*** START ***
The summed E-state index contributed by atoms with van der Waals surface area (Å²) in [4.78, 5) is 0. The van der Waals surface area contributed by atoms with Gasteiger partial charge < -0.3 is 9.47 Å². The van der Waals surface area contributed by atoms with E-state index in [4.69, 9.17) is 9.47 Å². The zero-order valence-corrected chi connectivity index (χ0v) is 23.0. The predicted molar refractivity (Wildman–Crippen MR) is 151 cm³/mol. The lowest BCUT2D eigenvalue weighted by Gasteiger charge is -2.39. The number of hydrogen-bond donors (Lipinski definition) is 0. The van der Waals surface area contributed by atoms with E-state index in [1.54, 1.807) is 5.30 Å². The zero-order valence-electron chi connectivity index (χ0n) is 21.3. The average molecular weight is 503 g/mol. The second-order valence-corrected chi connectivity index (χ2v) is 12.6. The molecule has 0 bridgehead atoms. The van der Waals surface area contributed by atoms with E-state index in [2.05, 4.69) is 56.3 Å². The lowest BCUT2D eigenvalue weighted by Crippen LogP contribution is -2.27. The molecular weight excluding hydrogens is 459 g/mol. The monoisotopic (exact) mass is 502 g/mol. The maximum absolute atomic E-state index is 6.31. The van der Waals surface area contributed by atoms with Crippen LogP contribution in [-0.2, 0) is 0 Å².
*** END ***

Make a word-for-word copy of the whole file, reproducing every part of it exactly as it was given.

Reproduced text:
The summed E-state index contributed by atoms with van der Waals surface area (Å²) in [4.78, 5) is 0. The van der Waals surface area contributed by atoms with Gasteiger partial charge < -0.3 is 9.47 Å². The van der Waals surface area contributed by atoms with E-state index in [4.69, 9.17) is 9.47 Å². The zero-order valence-corrected chi connectivity index (χ0v) is 23.0. The predicted molar refractivity (Wildman–Crippen MR) is 151 cm³/mol. The lowest BCUT2D eigenvalue weighted by Gasteiger charge is -2.39. The number of hydrogen-bond donors (Lipinski definition) is 0. The van der Waals surface area contributed by atoms with E-state index in [1.54, 1.807) is 5.30 Å². The zero-order valence-electron chi connectivity index (χ0n) is 21.3. The average molecular weight is 503 g/mol. The second-order valence-corrected chi connectivity index (χ2v) is 12.6. The molecule has 0 bridgehead atoms. The van der Waals surface area contributed by atoms with E-state index in [2.05, 4.69) is 56.3 Å². The lowest BCUT2D eigenvalue weighted by Crippen LogP contribution is -2.27. The molecular weight excluding hydrogens is 459 g/mol. The monoisotopic (exact) mass is 502 g/mol. The maximum absolute atomic E-state index is 6.31. The van der Waals surface area contributed by atoms with Crippen LogP contribution in [-0.2, 0) is 0 Å².